This Is The Key To Perfectly Brewed Moka Pot Coffee Every Time, According To A Pro Barista

coffee inside moka pot
coffee inside moka pot - Siarhei Khaletski/Getty Images

An espresso machine is not in the budget for most of us, but that doesn't mean we can't make espresso at home anyway. A moka pot is the financially responsible way to get your caffeine fix. All it takes is a little know-how, and you've got yourself the perfect morning boost. So, when we had a chance to talk to Andrea Allen (the co-founder and co-owner of Onyx Coffee Lab, the 2020 U.S. Barista Champion, and the 2021 World Barista Champion runner-up) about the topic, we knew we had to ask her what the most important factor was for getting the best extraction from a moka pot.

"I'd say that the two most important factors for extraction generally are water quality and consistency of grind size," Allen told us. "Coffee is 98% water, so water quality and mineral content translate into taste in your cup of coffee." The moka pot is going to do all of the work for you, so it makes sense that the role you play has more to do with paying attention to what ingredients you use.

There's no need to hold your tongue just right while the water boils, just make sure you're using the best ingredients you can. "Ideally, you'd have filtered water or distilled water with an additive of a mineral package to the distilled water," Allen said. Of course, it's also important to take care of your tools. For the best-tasting coffee, clean your moka pot after every use.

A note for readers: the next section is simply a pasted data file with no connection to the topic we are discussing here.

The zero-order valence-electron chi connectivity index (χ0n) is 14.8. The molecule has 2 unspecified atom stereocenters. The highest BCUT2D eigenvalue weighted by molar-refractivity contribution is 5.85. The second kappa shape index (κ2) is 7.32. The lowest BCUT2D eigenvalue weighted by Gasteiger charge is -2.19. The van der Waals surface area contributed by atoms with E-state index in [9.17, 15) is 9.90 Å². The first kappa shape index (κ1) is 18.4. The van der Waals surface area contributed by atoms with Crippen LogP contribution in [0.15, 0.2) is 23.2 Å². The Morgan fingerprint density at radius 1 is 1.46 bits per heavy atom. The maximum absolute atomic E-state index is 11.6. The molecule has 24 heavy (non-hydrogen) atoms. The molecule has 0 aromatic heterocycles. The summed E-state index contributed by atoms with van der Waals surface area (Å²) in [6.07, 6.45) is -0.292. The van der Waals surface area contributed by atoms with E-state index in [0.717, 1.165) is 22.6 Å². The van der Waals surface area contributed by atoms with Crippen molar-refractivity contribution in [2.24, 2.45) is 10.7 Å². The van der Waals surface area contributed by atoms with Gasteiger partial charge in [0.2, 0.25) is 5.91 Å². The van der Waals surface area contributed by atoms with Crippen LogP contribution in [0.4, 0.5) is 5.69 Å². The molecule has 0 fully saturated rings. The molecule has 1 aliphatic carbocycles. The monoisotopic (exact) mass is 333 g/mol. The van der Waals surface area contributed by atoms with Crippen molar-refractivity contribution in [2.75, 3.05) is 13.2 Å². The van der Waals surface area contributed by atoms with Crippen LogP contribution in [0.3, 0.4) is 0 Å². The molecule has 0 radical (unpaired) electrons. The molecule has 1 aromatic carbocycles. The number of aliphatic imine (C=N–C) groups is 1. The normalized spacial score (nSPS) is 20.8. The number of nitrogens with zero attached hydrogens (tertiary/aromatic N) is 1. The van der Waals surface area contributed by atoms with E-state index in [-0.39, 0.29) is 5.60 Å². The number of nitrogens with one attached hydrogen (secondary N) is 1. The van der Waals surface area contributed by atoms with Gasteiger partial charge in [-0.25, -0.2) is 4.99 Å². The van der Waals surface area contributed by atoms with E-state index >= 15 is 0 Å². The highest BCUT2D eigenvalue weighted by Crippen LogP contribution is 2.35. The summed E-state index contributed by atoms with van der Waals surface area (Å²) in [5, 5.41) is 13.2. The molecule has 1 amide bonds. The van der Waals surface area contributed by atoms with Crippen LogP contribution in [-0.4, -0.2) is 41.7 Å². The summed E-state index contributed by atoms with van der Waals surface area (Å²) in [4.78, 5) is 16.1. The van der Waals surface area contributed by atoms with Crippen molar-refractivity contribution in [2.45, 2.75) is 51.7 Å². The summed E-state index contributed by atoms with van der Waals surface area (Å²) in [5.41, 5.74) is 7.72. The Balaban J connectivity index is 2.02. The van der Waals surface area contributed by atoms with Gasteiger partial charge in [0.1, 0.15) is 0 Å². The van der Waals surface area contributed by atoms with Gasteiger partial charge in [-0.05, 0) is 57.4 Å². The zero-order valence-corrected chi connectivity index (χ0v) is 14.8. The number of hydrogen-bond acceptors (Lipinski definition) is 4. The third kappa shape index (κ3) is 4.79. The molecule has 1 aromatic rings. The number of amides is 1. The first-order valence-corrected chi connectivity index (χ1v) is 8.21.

Read more: 26 Coffee Hacks You Need To Know For A Better Cup

The Grind Size Will Affect The Strength Of Your Coffee's Flavor

pouring moka pot espresso
pouring moka pot espresso - Nor Gal/Shutterstock

Using the right water is easy so long as you're being conscious of what you're putting on your grocery list. When you buy the right water, you'll use the right water — no extra steps required. Things get a little more complicated when it comes to grind size. Allen said, "There are some different trains of thought on this, but I would recommend a medium-fine grind size." Be careful not to grind your espresso grounds too finely or you may accidentally clog up the moka pot, which reduces the quality of extraction.

Of course, it's also important to get consistency across your grinds. "Utilizing a burr grinder creates grind particles that are similar in size and contribute greatly to consistency in the cup," Allen explained. It may seem like the tools needed to correctly use a moka pot are starting to add up, but everyone's kitchen looks different. If you're worried about counter space, you don't need to get a different grinder for your moka pot than the one you use for regular coffee. You could also buy coffee that doesn't need to be ground.

If you're unsatisfied with how light or dark your coffee is coming out, you can further adjust the grind size to get closer to what you prefer. "A medium-fine grind will produce a heavy-bodied, concentrated beverage," Allen went on. "If a lighter-bodied, less concentrated beverage is desired, then a coarser grind could be utilized."

Read the original article on Tasting Table